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dc.contributor.authorTakamori, Sen_NZ
dc.contributor.authorHamlin, MJen_NZ
dc.contributor.authorKieser, DCen_NZ
dc.contributor.authorKing, Den_NZ
dc.contributor.authorHume, Pen_NZ
dc.contributor.authorYamazaki, Ten_NZ
dc.contributor.authorHachiya, Men_NZ
dc.contributor.authorOlsen, PDen_NZ
dc.date.accessioned2022-06-02T03:42:34Z
dc.date.available2022-06-02T03:42:34Z
dc.date.copyright2020en_NZ
dc.identifier.citationJournal of Strength and Conditioning Research: March 2022 - Volume 36 - Issue 3 - p 710-716, doi: 10.1519/JSC.0000000000003523
dc.identifier.issn1064-8011en_NZ
dc.identifier.issn1533-4287en_NZ
dc.identifier.urihttp://hdl.handle.net/10292/15187
dc.description.abstractTakamori, S, Hamlin, MJ, Kieser, DC, King, D, Hume, P, Yamazaki, T, Hachiya, M, and Olsen, PD. Senior club-level rugby union player's positional movement performance using individualized velocity thresholds and accelerometer-derived impacts in matches. J Strength Cond Res XX(X): 000-000, 2020-Game demands of professional rugby union players have been well documented; however, there is minimal game demand information using individualized velocity thresholds and collision loads, particularly for amateurs. This study investigated movement patterns of 20 male amateur rugby players during 16 senior premier division one matches using global positioning system (GPS) devices sampling at 10 Hz. Derived GPS variables included distances, velocities, sprinting, and impacts. Data files from 86 player games (≥60 minutes of play per game) were categorized into broad (forwards and backs) and specific (front row, second row, back row, half back, inside back, and outside back) positional groups for analysis. It was most likely that backs covered more distance in the high-speed running (>60% maximal velocity) zone (502 ± 157 m) compared with forwards (238 ± 147 m) (100/0/0%, chances of positive/trivial/negative differences, effect size [ES] = 1.3), performed more striding (backs 1,116 ± 240, forwards 954 ± 240 m, 96/4/0%, ES = 0.5), and sprinting (backs 121 ± 58, forwards 90 ± 65 m, 93/7/0%, ES = 0.5). However, forwards had higher collision loads (35 ± 12 arbitrary units) compared with backs (20 ± 6, 99.9/0.1/0%, ES = 1.3) with back row forwards completing the highest collision load of any playing position (40 ± 13). Our example match movement performance and impact information is valuable to coaches and support staff in preparing player profiles for similar-level rugby players to help manage their workloads.en_NZ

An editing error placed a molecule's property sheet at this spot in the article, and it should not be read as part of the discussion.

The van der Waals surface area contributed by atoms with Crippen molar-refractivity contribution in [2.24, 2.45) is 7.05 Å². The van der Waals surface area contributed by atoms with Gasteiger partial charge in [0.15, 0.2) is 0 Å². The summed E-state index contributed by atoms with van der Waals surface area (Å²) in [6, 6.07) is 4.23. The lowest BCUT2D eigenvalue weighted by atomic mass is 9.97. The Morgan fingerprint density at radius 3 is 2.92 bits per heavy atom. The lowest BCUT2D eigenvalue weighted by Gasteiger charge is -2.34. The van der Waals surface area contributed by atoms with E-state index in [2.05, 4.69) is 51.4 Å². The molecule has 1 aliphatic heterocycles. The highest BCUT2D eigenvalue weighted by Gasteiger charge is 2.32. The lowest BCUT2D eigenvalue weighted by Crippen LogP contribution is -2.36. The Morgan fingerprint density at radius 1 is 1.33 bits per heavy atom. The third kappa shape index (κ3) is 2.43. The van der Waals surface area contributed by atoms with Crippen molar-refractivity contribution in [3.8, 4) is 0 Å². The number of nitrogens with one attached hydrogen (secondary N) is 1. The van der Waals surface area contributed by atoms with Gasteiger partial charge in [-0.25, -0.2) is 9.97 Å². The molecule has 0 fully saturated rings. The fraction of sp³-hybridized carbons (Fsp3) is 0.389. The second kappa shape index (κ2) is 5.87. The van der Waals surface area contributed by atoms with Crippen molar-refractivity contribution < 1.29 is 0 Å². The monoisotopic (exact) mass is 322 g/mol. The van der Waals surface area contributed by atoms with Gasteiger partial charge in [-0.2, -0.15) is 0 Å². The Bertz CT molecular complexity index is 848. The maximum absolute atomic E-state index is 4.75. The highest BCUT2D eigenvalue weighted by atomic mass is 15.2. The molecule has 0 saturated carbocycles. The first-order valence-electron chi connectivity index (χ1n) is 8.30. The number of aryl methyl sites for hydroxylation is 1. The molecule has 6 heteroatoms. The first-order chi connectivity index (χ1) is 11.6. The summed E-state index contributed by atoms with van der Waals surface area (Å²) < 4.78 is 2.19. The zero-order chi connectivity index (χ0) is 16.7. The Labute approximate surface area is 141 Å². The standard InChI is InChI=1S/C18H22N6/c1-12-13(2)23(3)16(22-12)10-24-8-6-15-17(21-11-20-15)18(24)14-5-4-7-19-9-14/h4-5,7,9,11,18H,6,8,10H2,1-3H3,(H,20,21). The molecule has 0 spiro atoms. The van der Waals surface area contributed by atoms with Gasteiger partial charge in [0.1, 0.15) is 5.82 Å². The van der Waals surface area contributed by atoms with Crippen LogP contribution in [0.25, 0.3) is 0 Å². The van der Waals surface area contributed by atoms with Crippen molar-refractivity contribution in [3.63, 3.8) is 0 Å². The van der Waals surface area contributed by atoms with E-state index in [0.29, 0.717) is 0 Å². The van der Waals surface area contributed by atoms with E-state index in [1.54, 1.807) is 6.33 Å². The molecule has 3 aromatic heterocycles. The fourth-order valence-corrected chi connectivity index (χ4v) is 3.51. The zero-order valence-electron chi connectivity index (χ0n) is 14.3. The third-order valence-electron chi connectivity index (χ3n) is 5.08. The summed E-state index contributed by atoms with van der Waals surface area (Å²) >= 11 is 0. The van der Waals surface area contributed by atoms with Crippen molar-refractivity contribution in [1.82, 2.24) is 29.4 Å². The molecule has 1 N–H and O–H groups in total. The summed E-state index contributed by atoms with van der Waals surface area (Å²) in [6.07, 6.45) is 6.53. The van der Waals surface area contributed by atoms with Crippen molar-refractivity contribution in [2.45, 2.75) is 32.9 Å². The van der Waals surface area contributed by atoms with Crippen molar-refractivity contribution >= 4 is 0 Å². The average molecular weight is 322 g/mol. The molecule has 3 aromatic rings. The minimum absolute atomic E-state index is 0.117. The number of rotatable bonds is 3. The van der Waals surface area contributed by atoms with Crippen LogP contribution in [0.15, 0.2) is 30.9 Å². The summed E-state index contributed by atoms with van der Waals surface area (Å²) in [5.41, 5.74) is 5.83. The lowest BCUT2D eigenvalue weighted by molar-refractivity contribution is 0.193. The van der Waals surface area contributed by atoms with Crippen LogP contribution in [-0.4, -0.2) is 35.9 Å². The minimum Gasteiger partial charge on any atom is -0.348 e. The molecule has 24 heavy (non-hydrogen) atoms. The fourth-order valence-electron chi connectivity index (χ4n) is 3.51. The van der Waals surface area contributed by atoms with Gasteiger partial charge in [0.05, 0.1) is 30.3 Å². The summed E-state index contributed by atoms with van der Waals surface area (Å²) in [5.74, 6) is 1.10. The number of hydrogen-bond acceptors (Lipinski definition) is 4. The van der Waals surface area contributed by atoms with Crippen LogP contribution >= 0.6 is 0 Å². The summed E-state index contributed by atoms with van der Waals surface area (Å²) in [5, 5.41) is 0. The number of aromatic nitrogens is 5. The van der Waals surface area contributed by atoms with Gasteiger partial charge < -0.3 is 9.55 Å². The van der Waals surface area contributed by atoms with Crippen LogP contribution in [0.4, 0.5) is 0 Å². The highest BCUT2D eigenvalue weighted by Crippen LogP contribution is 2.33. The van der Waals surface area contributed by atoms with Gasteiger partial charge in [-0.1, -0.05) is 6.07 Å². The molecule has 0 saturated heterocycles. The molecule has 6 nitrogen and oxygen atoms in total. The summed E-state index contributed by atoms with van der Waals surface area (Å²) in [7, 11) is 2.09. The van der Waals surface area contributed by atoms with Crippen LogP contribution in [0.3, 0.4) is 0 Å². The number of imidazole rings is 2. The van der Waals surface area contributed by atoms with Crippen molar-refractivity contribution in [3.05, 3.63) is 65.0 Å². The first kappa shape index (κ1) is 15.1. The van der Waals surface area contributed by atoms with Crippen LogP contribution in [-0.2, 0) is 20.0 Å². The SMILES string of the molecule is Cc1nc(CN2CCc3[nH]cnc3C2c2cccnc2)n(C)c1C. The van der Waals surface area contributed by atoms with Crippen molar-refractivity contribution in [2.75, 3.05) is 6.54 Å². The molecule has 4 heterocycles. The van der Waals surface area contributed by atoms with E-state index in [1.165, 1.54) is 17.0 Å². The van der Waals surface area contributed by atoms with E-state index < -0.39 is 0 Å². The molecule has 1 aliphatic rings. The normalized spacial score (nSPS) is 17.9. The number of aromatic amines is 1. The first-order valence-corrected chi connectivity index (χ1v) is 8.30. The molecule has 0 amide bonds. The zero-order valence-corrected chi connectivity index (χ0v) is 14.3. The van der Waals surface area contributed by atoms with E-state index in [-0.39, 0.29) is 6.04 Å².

dc.languageengen_NZ
dc.publisherLippincott, Williams & Wilkinsen_NZ
dc.relation.urihttps://journals.lww.com/nsca-jscr/Fulltext/2022/03000/Senior_Club_Level_Rugby_Union_Player_s_Positional.16.aspx
dc.rightsCopyright © 2020 Lippincott Williams & Wilkins, Two Commerce Square, 2001 Market Street, Philadelphia, PA 19103 U.S.A. All rights reserved. Copyright in the documents ("Contents") on the Lippincott Williams & Wilkins Web Servers is owned by Lippincott Williams & Wilkins (LWW), unless otherwise indicated. LWW hereby authorizes you to copy documents published by LWW on the World Wide Web for non-commercial uses within your organization only. In consideration of this authorization, you agree that any copy of these documents which you make shall retain all copyright and other proprietary notices contained herein.
dc.subjectGPS technology; Game analysis; Collision; Conditioning; Distance; Sprint
dc.titleSenior Club-Level Rugby Union Player’s Positional Movement Performance Using Individualized Velocity Thresholds and Accelerometer-Derived Impacts in Matchesen_NZ
dc.typeJournal Article
dc.rights.accessrightsOpenAccessen_NZ
dc.identifier.doi10.1519/JSC.0000000000003523en_NZ
pubs.elements-id372493
aut.relation.journalJournal of Strength and Conditioning Researchen_NZ


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